• Low Thermal Conductivity

Flash Ignition Temperature

A building material’s flash ignition point is when enough volatiles react with free radicals to catch fire, and is often assumed to be a low number when considering plastics for building materials. The table below shows CPVC’s Flash Ignition Temperature alongside other plastics and other lightweight building materials:

Flash Ignition Temperature

Flame Characteristics

It is commonly assumed that all plastics melt under high temperatures and in the case of fire, can produce flaming droplets and toxic byproducts as smoke, rendering them incapable of serving as fire safety material in buildings.

Burning drips from traditional plastic vs the protective layer of CPVC through crosslinking

When CPVC is exposed to fire, it dehydrochlorinates, releasing a natural flame retardant and producing a material which tends to crosslink instead of breaking down into smaller burnable pieces. Crosslinking of the molecules form a protective charred layer which is incapable of dripping and protects the CPVC material underneath from the action of the fire.

CPVC in Lightweight Building Applications


CPVC’s inherent strengths under high temperatures and loads makes it an ideal thermoplastic for panel extrusion on a mass scale.

In the case of lightweight materials, a foamed panel wall should be considered as a strong, adaptable and safe CPVC application, providing easy partitioning within temporary workspaces with optimum fire safety characteristics throughout.

Meanwhile, extruded outdoor panels allows product designers to recreate popular outdoor fencing styles, including gloss finishes. It’s inherent UV resistance and weatherability extends its service life beyond common plastics and wood.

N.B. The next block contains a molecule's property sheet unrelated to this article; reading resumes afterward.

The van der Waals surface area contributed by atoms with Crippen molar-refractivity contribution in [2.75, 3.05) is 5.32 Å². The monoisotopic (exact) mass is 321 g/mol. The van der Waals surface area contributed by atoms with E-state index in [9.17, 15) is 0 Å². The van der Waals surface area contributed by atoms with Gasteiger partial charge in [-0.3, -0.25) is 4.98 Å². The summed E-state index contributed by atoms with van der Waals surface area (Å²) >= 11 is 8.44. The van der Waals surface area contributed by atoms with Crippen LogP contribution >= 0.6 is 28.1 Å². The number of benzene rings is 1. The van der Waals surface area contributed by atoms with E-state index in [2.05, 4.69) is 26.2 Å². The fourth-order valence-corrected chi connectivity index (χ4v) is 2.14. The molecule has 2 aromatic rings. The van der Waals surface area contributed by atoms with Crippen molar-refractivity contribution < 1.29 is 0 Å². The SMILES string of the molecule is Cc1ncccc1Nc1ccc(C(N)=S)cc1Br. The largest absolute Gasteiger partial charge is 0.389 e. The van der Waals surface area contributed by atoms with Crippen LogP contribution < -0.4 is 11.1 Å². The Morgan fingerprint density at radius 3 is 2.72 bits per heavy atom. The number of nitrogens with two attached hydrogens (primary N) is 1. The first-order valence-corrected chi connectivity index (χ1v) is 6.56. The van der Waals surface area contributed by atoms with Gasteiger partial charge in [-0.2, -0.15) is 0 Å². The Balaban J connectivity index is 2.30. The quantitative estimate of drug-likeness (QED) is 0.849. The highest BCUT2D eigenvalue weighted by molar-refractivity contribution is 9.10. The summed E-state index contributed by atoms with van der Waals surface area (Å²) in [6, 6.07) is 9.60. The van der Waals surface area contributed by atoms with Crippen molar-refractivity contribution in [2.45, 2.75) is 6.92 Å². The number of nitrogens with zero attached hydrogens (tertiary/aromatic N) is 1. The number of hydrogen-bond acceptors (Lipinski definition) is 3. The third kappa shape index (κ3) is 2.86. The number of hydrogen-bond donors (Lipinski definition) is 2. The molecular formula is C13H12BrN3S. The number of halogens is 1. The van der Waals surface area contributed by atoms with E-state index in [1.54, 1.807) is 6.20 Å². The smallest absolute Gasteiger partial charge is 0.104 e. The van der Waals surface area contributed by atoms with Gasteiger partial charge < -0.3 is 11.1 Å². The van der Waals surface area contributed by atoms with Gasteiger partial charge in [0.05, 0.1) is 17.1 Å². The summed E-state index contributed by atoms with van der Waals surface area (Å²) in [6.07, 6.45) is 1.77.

Dark Coloured Siding

Outdoor sidings are typically limited by design, as in high temperatures, darker colors heat up more in direct sunlight, getting the material closer to or even beyond their Heat Distortion Temperatures faster, reducing its strength and stability sooner.

TempRite CPVC is proven in the polymeric siding industry throughout seasonal cycles in high temperature climates. Its consistent dimensional stability, even at temperatures of beyond 100℃ allows designers to expand their portfolio into darker styles to boost customer appeal.

Sided House 


Traditional exterior cladding, especially cladding made from popular vinyl is significantly susceptible to warping, sagging and fading under high temperatures. TempRite has offered many successful contractors a stronger alternative using CPVC.

Sided House

The beachside residences of Nags Head, California are subject to extreme outdoor conditions all year round, such as salt from the ocean, humidity and high temperatures.

A beachfront home with traditional wood shake siding required replacement; options considered were fiber cement, wood and TempRite technology. TempRite CPVC was chosen because of its proven performance on homes as an effective alternative to cladding over 10 years. It also allowed for a bold design option, opting for a darker shade of blue to make a statement. This was possible because of CPVC’s ability to resist damage from reflective light.

TempRite’s CPVC resin offers contractors more design freedom and security. As the head contractor for the Nags Head installation described:

“The best benefit of this product is that it resists damage from reflective light. It provides an alternative to customers who want the look of traditional clapboard cladding, without the higher risks of sheathing and framing rot beneath.”

- Frank Slowikowski (Gallop Roofing and Remodeling Inc.)

Visit our website and talk to a TempRite Engineered Materials expert to discuss your construction material requirements.


1 Chain scission is a term used in polymer chemistry describing the degradation of a polymer main chain. It is often caused by thermal stress (heat) or ionizing radiation (e.g. light, UV radiation or gamma radiation), often involving oxygen. During chain cleavage, the polymer chain is broken at a random point in the backbone to form two - mostly still highly molecular - fragments.

IUPAC, Compendium of Chemical Terminology,  2nd ed. (the "Gold Book") (1997). Online corrected version: (2006–)


TempRite® Engineered Materials EMEA Team